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Still Waters Run (Not So) Deep At Zoo’s New Cypress Swamp Exhibit

Fountain engineers use computers to make the Uncle Wilber Fountain interactive.

Black Water Swamp “Look” Belies Busy Water Treatment Vault Buried Nearby

How do you mimic a heavily populated, murky swamp in the middle of a giant aviary, and yet maintain a healthy environment for its feathered inhabitants?

For Hydro Dramatics, the St. Louis-based fountain consulting firm, combining appearance with healthy functionality was the main challenge in completing the water features at the Saint Louis Zoo’s new Edward K. Love Conservation Foundation Cypress Swamp, which is located in the popular 1904 World’s Fair Bird Cage, one of the largest walk-through aviaries in the world.

The exhibit creates the appearance of a “black water” swamp environment, similar to habitats found along the Mississippi River and in wetlands situated throughout southeastern Missouri and southern Illinois. To achieve the proper look, the surface of the water must remain absolutely still. In nature, such an environment provides a rich food source for its inhabitants, but in the artificially enclosed world of the aviary, motionless water could soon become dirty water.

“Because the birds would be drinking and ‘depositing’ within the swamp exhibit, we needed to develop a system that would both filter and treat the water, plus eliminate as much bacteria as possible, all without creating any visible motion,” says Kerry Friedman, vice president and general manager of Hydro Dramatics.

To fulfill these goals, the experts at Hydro Dramatics designed special intake and return fittings to produce as little turbulence as possible. The fittings periodically extract the swamp’s water, run it through a “life support system” and then return it. Multiple outlets allow for quick draining, ensuring that “down time” for periodic maintenance is minimized.

The intricate life support system--consisting of pumps, filters with special media, ultraviolet sanitizers, air compressors, valves and electrical controls, was pre-installed in a fiberglass vault, which then was buried near the water feature. The system utilizes the filters and sanitizers to eliminate the birds’ exposure to the potentially harmful chemicals used in the water treatment process.

Hydro Dramatics worked closely with the landscape architects at SWT Associates, the designer of the Cypress Swamp, to determine the best methods for creating a swamp-like appearance in all visible areas of the pool. One challenge was figuring out how to replicate the look of black water without using dyes that might interfere with the ultraviolet sanitizers. Friedman and his team suggested simply painting the bottom and sides of the pools black, providing the illusion of depth. To simulate the formation of swamp gases, Hydro Dramatics designed airlines between the pool and the vault’s compressors; the airlines provide the desired bubbly appearance on the water surface. The Zoo’s Interpretive Department also assisted by devising exhibit elements to camouflage the stainless steel strainer baskets that are used in the pool area as part of the filtration system.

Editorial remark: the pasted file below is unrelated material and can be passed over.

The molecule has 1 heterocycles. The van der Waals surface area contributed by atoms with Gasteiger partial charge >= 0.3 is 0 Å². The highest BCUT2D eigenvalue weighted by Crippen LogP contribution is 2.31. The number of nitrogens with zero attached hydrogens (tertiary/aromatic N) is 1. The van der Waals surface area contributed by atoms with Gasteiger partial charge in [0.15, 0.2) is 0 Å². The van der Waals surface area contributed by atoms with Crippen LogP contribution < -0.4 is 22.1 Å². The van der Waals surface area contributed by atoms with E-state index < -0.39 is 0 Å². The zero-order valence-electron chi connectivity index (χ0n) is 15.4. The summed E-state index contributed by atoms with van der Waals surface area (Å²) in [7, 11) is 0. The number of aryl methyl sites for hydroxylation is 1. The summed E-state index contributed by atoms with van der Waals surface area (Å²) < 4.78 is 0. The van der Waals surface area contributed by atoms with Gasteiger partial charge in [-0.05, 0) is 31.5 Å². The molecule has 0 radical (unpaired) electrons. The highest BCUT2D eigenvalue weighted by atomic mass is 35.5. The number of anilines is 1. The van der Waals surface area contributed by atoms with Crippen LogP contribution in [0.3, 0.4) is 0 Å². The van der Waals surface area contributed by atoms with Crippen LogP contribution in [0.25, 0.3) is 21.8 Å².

Visitors familiar with the original Bird Cage will likely notice the major changes made to the exhibit, which now include new pathways at street level, a new ‘floating bridge’ that crosses over the water features, and an observation deck. Sounds of a natural swamp emanate throughout the exhibit
from an audio system. Interactive areas and educational signage offer visitors an in-depth look at the exhibit’s inhabitants--16 species of birds native to area wetlands.

In addition to Friedman, other Hydro Dramatics team members include Dan Heinlein, Terry Spain and Anne Gunn. William Tao & Associates served as civil engineer and Tarlton Corp. was construction manager. Bob Raeker Plumbing was the plumbing installer.

Established in 1972, Hydro Dramatics is a division of Missouri Machinery & Engineering Co., Inc. This affiliation enhances Hydro Dramatics technological and fountain creative expertise and provides its design team with direct access to the fabrication/manufacturing capabilities needed to tackle the most sophisticated fountain projects.

Hydro Dramatics created the Gateway Geyser, the world’s tallest fountain, on the East St. Louis riverfront. In addition to creating fountains across the United States, Hydro Dramatics provides fountain equipment overseas, and designed and created a fountain for the U.S. Embassy in Moscow, Russia. Among the many Hydro Dramatics projects in St. Louis are the new water features at the Grand Basin and Jewel Box in Forest Park, and the fountains at the Missouri Botanical Garden and at Saint Louis University.


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